Remote, On-site, Distributed: Types of Teams in Software Engineering for Your Project
Imagine you are an owner or manager of a growing tech company. Your client base is expanding and you need more people on your engineer team. In the recent past, you had only one solution - hire employees and find more space to accommodate more people. But things are changing. Remote software development became a common thing among tech companies. The research from Remoters named IT the hottest industry for a remote job.
So we have on-site engineers, and two types of virtual teams: distributed and remote ones. Each type has its pros and cons, so this article is geared towards deepening your knowledge about each type and helping you to choose the right type for your company.
Which is which
Before comparing each type of engineering teams, it's important to make sure you completely understand the definition of each option. So, what is on-site, remote and distributed team?
3 main types of engineering teams
Another term to describe this type is co-located team. In this scenario, all team members work together in the same office space. There are a lot of examples of on-site software development companies, the brightest among them are Yahoo, BestBuy, and IBM.
A distributed team, on the other hand, has no physical office. Team members don't communicate face-to-face but instead can work from home, coworking hub, cafe or wherever they want. They can be in different cities, countries or even continents, it doesn't matter when talking about such kind of team. The list of companies hiring distributed teams includes Automattic, Buffer, Zappier, and InVision.
Somewhere between these two solutions is a remote team. The terms distributed and remote are often used interchangeably, but despite their similarity, they have one significant difference. Like an on-site team, a remote team has an office, but some team members don't work from it. They also can be spread out worldwide, despite work as much as employees in an office. The brightest examples of remote teams are Basecamp, Trello, Clevertech and Help Scout.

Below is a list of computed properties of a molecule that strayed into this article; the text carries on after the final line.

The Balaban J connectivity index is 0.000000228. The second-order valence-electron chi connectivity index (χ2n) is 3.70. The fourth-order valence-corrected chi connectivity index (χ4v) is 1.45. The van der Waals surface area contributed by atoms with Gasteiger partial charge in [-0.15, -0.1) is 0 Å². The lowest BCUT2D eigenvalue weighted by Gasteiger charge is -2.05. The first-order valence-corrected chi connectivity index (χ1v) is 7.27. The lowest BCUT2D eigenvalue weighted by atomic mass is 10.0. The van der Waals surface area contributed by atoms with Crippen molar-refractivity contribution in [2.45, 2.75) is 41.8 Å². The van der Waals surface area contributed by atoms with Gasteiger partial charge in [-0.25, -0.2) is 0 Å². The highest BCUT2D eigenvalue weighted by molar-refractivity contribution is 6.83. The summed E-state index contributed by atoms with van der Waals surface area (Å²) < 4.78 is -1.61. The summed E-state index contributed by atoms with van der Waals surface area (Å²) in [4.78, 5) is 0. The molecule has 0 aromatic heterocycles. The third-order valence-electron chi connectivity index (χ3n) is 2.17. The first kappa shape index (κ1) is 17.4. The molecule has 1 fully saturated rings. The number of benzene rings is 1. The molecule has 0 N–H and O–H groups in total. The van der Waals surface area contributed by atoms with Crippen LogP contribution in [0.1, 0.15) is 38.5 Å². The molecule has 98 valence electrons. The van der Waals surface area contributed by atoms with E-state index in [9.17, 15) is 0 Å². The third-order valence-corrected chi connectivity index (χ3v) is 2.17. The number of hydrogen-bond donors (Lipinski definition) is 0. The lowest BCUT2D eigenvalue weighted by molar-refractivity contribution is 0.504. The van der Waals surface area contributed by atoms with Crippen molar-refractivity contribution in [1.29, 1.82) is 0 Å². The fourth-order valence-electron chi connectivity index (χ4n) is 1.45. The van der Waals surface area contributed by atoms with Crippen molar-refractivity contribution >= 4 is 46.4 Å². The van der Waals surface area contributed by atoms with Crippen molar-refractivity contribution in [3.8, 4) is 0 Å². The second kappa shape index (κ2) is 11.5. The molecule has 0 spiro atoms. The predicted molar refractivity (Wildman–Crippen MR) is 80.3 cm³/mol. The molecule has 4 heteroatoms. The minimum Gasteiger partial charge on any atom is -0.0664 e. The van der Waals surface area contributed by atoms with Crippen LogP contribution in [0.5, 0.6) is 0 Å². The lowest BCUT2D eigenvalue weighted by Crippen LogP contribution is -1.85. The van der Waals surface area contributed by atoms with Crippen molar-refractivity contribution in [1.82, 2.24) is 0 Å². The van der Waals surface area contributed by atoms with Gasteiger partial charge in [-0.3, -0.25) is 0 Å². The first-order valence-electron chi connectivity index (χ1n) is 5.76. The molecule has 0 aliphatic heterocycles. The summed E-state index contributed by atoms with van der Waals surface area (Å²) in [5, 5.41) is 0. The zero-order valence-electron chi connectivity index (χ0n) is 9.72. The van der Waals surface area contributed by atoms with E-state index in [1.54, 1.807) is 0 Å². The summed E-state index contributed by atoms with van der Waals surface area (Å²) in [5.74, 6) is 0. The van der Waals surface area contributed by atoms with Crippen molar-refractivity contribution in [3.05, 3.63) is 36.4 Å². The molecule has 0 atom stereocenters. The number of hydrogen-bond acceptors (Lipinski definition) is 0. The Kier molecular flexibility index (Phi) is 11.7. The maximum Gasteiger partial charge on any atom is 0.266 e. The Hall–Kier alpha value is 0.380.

On-site engineering teams
As we are on the same page, it's high time to compare all these types in several categories and define what team fits your project best. We singled out the following categories: hiring, communication, flexibility. Also, we considered the most essential pros and cons of each type of team. Let's begin with a traditional on-site software development team.
Location and availability were always of a great importance. If your company is located in a city or town that people want to move to, you are lucky. But in other cases, the hire of outstanding talents can be a little bit challenging. Your candidate pool is strictly limited to geographical boundaries. So you can only hire employees in your city or those who have an opportunity and desire to move to your location. No matter whether you live in a small town or a large city, you have to watch out for employers trying to fill job positions with people who already have a job. When good specialists are in short supply, these employers may try to steal your staff away.
In case you want to hire employees immediately, don't be surprised if this process will last much longer than expected. In case you hire people on an ad-hoc basis, it is better to choose another option. On-site engineers are hired for the company, but not for the project, so they cannot be fired immediately after the project is done.
When hiring on-site IT engineer, be ready to pay them a full-time salary. In addition, you must pay for sick days and vacations, the days when your employees don't actually work. And don't forget to take into account additional costs like office supplies, fully-equipped workstations, and training.
The greatest advantage of an on-site team is communication. Being co-located, team members tend to solve the uprising problems faster and provide an instant feedback. An on-site team has an advantage when talking about cultivating strong culture encouraging employees to stay in the company. Also, the chances are that an employee will come up with new ideas on meetings or even when talking with colleagues near the cooler.
It is a lot easier to organize team building training, meetups, and other bonding activities when all team members are at the same place.
Flexibility is a weak side of every in-house team. Imagine you have a top-notch developer in your on-site team. But suddenly they decide to resign because they have to move to another city or country. In such cases, companies either say goodbye to the skilled professional or allow them to work remotely.
What else to consider: pros and cons of on-site team
Besides previously mentioned factors, there is also a couple of things to consider when you choose what type of a team you should hire. The on-site team advantages are the following: